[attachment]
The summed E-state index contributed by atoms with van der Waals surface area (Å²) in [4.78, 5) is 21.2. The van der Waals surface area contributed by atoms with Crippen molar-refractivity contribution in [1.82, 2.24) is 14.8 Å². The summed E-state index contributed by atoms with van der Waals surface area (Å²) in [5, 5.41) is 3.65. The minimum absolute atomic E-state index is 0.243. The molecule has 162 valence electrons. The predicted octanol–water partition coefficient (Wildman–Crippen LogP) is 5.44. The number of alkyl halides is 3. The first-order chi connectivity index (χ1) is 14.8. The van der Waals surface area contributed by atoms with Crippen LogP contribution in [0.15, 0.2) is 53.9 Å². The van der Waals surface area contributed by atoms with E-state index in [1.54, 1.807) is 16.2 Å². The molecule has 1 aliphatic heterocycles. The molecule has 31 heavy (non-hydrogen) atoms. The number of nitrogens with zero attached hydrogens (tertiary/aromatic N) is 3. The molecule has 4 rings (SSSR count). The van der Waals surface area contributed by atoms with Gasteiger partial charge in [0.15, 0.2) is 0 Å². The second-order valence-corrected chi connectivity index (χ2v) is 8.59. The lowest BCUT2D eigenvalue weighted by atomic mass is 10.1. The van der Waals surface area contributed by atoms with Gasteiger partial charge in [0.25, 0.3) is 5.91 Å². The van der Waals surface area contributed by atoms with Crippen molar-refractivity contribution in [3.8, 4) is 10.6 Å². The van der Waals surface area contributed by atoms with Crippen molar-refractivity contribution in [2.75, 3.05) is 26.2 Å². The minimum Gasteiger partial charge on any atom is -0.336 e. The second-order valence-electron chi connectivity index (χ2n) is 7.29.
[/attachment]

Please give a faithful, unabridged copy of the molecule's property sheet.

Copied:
The summed E-state index contributed by atoms with van der Waals surface area (Å²) in [4.78, 5) is 21.2. The van der Waals surface area contributed by atoms with Crippen molar-refractivity contribution in [1.82, 2.24) is 14.8 Å². The summed E-state index contributed by atoms with van der Waals surface area (Å²) in [5, 5.41) is 3.65. The minimum absolute atomic E-state index is 0.243. The molecule has 162 valence electrons. The predicted octanol–water partition coefficient (Wildman–Crippen LogP) is 5.44. The number of alkyl halides is 3. The first-order chi connectivity index (χ1) is 14.8. The van der Waals surface area contributed by atoms with Crippen LogP contribution in [0.15, 0.2) is 53.9 Å². The van der Waals surface area contributed by atoms with E-state index in [1.54, 1.807) is 16.2 Å². The molecule has 1 aliphatic heterocycles. The molecule has 31 heavy (non-hydrogen) atoms. The number of nitrogens with zero attached hydrogens (tertiary/aromatic N) is 3. The molecule has 4 rings (SSSR count). The van der Waals surface area contributed by atoms with Gasteiger partial charge in [0.15, 0.2) is 0 Å². The second-order valence-corrected chi connectivity index (χ2v) is 8.59. The lowest BCUT2D eigenvalue weighted by atomic mass is 10.1. The van der Waals surface area contributed by atoms with Gasteiger partial charge in [0.25, 0.3) is 5.91 Å². The van der Waals surface area contributed by atoms with Crippen molar-refractivity contribution in [3.8, 4) is 10.6 Å². The van der Waals surface area contributed by atoms with Crippen molar-refractivity contribution in [2.75, 3.05) is 26.2 Å². The minimum Gasteiger partial charge on any atom is -0.336 e. The second-order valence-electron chi connectivity index (χ2n) is 7.29.